Exploring the gospel principles of earth stewardship

Retreat Signals New Era for LDS Earth Stewardship

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George elicits additions to our wall of ideas, while our facilitator organizes, and Brigham assesses our progress.

Since its founding, LDS Earth Stewardship has grown through word of mouth and social media to the point that we now have more than 500 members in fifteen countries, thirty three states, and the District of Columbia. That’s tremendous progress, but only the tip of the iceberg. That’s only the beginning of the impact that we can have through our mission, which is to honor the Creator by living and testifying of LDS principles of earth stewardship. That’s a weighty – and daunting – responsibility, but a mission to which we are committed.

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Our facilitator holds our rapt attention.

While our Board is committed to promoting earth stewardship, we don’t necessarily have the organizational expertise to know how to do that. That’s why we brought in a professional. First, we laid the groundwork for the retreat by polling our members to identify areas on which we should focus. Then, for two full days in July, the Board met under the guidance of a professional facilitator to chart our path forward. We brainstormed, pondered, deliberated, and put our heads together. We ruminated and debated, organized and contemplated. And at the end of two days we had a wall full of good ideas. 

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Brigham and George are really into it at this point; progress is rapid and effortless.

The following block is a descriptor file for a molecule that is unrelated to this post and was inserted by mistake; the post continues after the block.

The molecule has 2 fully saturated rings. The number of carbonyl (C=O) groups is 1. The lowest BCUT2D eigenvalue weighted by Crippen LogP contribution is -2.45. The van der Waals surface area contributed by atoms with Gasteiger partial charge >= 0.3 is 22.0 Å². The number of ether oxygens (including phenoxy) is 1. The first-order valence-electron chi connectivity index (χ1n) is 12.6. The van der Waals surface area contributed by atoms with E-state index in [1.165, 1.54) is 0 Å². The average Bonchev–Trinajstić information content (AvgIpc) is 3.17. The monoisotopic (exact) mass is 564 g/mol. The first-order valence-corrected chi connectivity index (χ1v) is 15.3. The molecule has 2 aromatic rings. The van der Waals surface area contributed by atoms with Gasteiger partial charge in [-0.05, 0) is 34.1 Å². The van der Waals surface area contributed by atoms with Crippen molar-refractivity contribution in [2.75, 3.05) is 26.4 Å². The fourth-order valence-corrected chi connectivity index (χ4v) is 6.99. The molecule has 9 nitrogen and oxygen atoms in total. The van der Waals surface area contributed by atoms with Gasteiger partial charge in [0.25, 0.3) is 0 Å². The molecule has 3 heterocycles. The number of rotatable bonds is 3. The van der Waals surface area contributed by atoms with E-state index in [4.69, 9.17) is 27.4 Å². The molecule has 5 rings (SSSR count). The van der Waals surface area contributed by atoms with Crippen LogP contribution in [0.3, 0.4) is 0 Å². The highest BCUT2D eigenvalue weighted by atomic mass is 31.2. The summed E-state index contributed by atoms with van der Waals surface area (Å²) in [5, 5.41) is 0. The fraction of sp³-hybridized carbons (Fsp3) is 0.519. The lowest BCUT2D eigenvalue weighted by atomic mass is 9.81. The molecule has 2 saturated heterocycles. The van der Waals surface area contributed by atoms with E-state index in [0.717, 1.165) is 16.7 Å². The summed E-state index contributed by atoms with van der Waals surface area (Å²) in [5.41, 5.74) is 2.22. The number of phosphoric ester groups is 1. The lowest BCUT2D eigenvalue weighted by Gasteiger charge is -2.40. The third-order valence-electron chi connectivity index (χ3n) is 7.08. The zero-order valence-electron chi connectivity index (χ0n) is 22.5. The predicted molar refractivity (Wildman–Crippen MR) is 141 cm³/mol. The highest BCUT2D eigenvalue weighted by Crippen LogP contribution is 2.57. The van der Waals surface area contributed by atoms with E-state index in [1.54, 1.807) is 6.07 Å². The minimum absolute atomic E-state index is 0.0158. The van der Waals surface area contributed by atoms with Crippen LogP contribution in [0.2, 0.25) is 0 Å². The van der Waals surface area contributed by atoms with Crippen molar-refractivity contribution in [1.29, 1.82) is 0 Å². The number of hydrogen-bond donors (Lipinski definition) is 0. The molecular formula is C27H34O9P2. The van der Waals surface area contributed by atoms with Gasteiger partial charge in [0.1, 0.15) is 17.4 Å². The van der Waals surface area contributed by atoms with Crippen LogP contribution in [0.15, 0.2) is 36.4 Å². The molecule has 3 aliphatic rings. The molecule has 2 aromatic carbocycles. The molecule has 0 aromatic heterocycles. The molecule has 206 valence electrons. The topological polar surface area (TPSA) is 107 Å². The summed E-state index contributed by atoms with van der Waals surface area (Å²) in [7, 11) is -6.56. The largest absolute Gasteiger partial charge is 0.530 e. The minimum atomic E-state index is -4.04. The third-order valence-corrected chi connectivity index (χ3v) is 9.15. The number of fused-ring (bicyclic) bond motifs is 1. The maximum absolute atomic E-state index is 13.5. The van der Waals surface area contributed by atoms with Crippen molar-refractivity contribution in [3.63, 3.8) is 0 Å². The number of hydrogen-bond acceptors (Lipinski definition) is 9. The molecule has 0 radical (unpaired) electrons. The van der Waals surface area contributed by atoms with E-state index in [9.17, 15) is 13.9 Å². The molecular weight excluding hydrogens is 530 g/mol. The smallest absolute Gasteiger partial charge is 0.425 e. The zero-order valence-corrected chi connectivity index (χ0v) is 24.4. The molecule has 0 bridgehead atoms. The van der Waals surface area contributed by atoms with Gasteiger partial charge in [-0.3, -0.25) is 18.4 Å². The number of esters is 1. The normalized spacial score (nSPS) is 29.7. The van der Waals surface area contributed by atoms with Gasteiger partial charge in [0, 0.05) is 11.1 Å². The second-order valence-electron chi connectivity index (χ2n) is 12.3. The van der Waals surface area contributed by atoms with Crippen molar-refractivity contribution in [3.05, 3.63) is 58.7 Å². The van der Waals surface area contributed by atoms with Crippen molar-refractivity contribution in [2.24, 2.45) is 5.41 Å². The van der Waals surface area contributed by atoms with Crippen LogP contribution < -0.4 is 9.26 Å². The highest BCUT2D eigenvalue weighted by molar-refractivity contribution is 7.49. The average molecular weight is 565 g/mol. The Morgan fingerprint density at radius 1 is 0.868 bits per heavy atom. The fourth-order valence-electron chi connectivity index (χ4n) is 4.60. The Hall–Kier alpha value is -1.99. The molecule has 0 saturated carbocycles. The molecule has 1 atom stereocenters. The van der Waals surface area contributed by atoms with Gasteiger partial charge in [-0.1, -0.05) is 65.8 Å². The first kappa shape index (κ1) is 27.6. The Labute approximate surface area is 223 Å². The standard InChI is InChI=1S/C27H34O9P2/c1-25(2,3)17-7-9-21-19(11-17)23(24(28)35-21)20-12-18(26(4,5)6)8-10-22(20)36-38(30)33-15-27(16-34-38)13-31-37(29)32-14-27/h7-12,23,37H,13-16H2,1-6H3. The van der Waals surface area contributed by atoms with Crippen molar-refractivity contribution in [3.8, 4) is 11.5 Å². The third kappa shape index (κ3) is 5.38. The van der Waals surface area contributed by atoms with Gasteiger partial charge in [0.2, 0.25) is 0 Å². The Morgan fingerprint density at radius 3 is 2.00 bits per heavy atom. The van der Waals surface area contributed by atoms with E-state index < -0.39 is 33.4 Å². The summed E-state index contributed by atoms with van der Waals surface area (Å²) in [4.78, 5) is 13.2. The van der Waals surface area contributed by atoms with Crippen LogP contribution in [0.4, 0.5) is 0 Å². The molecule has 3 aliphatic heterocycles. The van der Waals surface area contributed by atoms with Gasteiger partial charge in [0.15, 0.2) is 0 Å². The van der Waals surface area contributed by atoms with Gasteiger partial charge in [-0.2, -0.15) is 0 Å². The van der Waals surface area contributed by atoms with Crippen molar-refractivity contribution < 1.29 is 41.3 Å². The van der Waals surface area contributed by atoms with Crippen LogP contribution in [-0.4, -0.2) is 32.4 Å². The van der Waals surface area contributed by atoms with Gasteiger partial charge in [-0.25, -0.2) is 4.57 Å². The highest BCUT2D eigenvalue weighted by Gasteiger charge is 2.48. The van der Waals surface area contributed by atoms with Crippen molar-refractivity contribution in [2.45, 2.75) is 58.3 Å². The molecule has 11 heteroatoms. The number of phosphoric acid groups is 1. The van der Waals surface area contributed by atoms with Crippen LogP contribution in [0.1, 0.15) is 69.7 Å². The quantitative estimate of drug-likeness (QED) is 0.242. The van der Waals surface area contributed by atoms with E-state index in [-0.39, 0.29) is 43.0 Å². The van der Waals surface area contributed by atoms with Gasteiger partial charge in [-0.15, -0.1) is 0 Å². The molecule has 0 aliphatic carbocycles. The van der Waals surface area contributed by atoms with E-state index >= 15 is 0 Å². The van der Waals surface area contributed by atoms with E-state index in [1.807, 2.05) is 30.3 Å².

In the words of George Handley: “The retreat galvanized us and helped us to take a significant step forward. The future of LDSES has never looked brighter.

Michaelann Bradley expressed a similar outlook: “We have huge dreams about the difference this organization can make. We really can’t wait to start sharing some of these things with you.

Andy Carman agreed: “Personally, I could not have been more pleased with the outcomes of our recent Board retreat–the experience enabled us to really kick the work of LDS Earth Stewardship into high gear.

Perhaps Darren Hawkins summed it up best: “I loved thinking about how to spread the principles of good earth stewardship and am excited that we now really have the ability to do so!

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Towards the end, we did get a wee bit fatigued…

Expect to see the fruits of our retreat unfold over the coming year as we forge our good ideas into a coherent strategic plan and implement it. One of the first outcomes will be a new website, a more engaging and useful information resource for our readers. In addition, the new website will better support local groups as they are form among our members. Stay tuned for further developments!

 

  • PUMPED FOR WHAT’S TO COME! Thanks for all your care, concern and efforts!

  • During his second week in office in 2001, President George W. Bush established the National Energy Policy Development Group (NEPDG)1, chaired by Vice President Richard Cheney and directed to “develop a national energy policy designed to help the private sector, and, as necessary and appropriate, State and local governments, promote dependable, affordable, and environmentally sound production and distribution of energy for the future.”2 The core of the Task Force was composed of Cabinet-level government officials; it was chaired by the Vice President, and directed by a former congressional staff member.3
    that’s a quote from a legal journal article I found, after researching the August 2011 article by PETER on the question of personal stewardship vs policy stewardship. for me, Peter is correct. We must create overall POLICY for stewardship.